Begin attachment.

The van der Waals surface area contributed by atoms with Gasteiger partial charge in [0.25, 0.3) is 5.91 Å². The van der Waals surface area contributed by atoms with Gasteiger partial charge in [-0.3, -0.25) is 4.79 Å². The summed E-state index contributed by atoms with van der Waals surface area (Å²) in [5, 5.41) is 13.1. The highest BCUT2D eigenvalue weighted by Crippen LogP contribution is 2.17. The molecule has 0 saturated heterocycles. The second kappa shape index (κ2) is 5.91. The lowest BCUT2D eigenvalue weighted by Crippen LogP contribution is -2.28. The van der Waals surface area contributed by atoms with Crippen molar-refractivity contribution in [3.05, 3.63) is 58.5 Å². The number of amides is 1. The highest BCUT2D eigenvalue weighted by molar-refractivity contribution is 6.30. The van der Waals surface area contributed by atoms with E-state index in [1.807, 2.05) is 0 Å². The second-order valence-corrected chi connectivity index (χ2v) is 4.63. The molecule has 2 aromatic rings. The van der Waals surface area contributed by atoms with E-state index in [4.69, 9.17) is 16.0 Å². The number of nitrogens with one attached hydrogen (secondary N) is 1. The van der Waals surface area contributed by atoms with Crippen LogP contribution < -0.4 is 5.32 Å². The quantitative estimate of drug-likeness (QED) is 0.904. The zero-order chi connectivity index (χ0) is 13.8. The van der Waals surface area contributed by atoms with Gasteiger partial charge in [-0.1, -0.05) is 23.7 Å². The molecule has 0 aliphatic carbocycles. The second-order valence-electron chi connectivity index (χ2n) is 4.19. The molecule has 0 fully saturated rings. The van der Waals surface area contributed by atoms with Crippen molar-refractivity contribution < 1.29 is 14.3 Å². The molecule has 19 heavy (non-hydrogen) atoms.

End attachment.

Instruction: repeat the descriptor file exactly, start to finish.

The van der Waals surface area contributed by atoms with Gasteiger partial charge in [0.25, 0.3) is 5.91 Å². The van der Waals surface area contributed by atoms with Gasteiger partial charge in [-0.3, -0.25) is 4.79 Å². The summed E-state index contributed by atoms with van der Waals surface area (Å²) in [5, 5.41) is 13.1. The highest BCUT2D eigenvalue weighted by Crippen LogP contribution is 2.17. The molecule has 0 saturated heterocycles. The second kappa shape index (κ2) is 5.91. The lowest BCUT2D eigenvalue weighted by Crippen LogP contribution is -2.28. The van der Waals surface area contributed by atoms with Crippen molar-refractivity contribution in [3.05, 3.63) is 58.5 Å². The number of amides is 1. The highest BCUT2D eigenvalue weighted by molar-refractivity contribution is 6.30. The van der Waals surface area contributed by atoms with E-state index in [1.807, 2.05) is 0 Å². The second-order valence-corrected chi connectivity index (χ2v) is 4.63. The molecule has 2 aromatic rings. The van der Waals surface area contributed by atoms with E-state index in [4.69, 9.17) is 16.0 Å². The number of nitrogens with one attached hydrogen (secondary N) is 1. The van der Waals surface area contributed by atoms with Crippen LogP contribution < -0.4 is 5.32 Å². The quantitative estimate of drug-likeness (QED) is 0.904. The zero-order chi connectivity index (χ0) is 13.8. The van der Waals surface area contributed by atoms with Gasteiger partial charge in [-0.1, -0.05) is 23.7 Å². The molecule has 0 aliphatic carbocycles. The second-order valence-electron chi connectivity index (χ2n) is 4.19. The molecule has 0 fully saturated rings. The van der Waals surface area contributed by atoms with Crippen molar-refractivity contribution < 1.29 is 14.3 Å². The molecule has 19 heavy (non-hydrogen) atoms.